So on the first day all those girls got a hefty dose of gender education. We talked about the difference between gender and sex (gender being cultural or social norms assigned to men and women and sex referring to anatomy), sewed reusable menstrual pads from local materials (Malawian girls often miss school on their periods due to lack of hygienic products), played HIV Limbo with the bar representing contracting HIV (abstinence sets the highest bar, sleeping with a boy your age is the next safest, and the bar lowers as you chose partners who are older than you as they have had more time to contract the virus), and brought in a nurse/midwife to give a talk on family planning. The girls got to see and handle birth control pills, arm implants, Inter-Uterine Devices (IUDs), hormone injections, and to practice using both male and female condoms on bananas and empty toilet paper rolls. Most of the presentation and questions were in rapid Chitonga, so I didn’t catch everything. But my favorite moment was when one girl asked a question about male condom removal and another student scolded her. The nurse interrupted the second student, saying this is exactly the kind of attitude that encourages women to be ignorant and puts them at risk. Everyone else erupted in applause laughing and giving the classic Malawian aahhh-EEEHHHH!
I was very lucky to have Four strong women assisting me to facilitate the camp. Two were other Peace Corps Volunteers and two were Malawian women I’ve worked with in the past. Wez is a five-year veteran of Peace Corps Camps, an old-school GLOW (Girls are Leaders of our World) Girl who works at the Karonga Dinosaur Museum and has her own girl’s club. Catherine is an extension worker in my area, and was the original developer of the two-burner system of change-changu-moto (fast-fast-fire) fuel efficient cook stoves. So on the second day I handed things over to Catherine to teach the girls to make change-changu-motos on their own.

Shockingly, the group of teenagers were all about playing in the mud. We learned about the environmental benefits of fuel efficient cookstoves, using less than 1/3 of the fuel as traditional three stone fires, and how women (who traditionally responsible for finding fuel and cooking) are disproportionately affected by deforestation. We also learned about the health benefits, cutting down on indoor air pollution, lung infection rates, and improving the health of babies carried on the backs of cooking women. Then things got messy! We found twenty-four old bricks, some clay soil from a termite mound, and made a local family a cookstove. There was not a clean pair of hands by dinnertime.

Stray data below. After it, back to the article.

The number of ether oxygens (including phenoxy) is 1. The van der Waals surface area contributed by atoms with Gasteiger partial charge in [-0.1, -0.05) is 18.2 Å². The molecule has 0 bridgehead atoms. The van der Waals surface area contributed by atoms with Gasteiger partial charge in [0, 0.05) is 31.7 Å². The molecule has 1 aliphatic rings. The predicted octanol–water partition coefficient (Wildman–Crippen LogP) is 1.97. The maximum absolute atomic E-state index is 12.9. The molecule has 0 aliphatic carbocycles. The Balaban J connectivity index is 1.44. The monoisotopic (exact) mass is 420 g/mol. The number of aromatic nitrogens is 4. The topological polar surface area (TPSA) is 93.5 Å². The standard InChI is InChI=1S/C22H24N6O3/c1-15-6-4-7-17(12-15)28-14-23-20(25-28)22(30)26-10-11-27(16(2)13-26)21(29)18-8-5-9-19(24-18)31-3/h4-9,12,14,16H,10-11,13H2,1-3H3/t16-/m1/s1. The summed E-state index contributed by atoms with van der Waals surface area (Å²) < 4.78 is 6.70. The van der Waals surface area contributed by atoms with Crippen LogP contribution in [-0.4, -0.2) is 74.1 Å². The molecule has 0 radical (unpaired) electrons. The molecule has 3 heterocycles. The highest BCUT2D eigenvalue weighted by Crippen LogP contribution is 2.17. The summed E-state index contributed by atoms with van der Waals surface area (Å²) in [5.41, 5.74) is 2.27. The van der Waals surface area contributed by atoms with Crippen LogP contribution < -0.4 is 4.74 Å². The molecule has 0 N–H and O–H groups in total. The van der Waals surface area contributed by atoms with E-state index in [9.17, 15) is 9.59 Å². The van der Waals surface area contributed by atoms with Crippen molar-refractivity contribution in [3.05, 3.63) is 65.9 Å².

Over the next few days we had a series of guest speakers, our “role models of the day” that came in to give technical presentations. We had tree nursery establishment with Mr. Mwasee and Mr. Mwenda where all the girls filled pot tubes and planted seedlings. Mr. Mwasee also gave a talk on fruit tree establishment, which can be a good fundraising venture for schools, and Mr. Mwenda talked about being a lead farmer and change agent without having a formal education and then showed the girls how to multiply orange-flesh-sweet potato vines. Miss Katawoa came in one morning to teach about wildlife club action planning and “drama, art and the environment” which resulted in some killer dance moves, a tree-themed rap, and a skit mocking a sexist head teacher. I lead a composting demonstration and freaked out a bunch of girls when I started handling cow manure. Mr. Ngwira gave a power point presentation (which the girls had never seen before) about fisheries management and how mosquito nets hurt fish populations. I was equally proud of how my friends and colleagues encouraged the girls to pursue their educations and working in the environment, and how the girls were alert and engaged through the long and physically demanding sessions.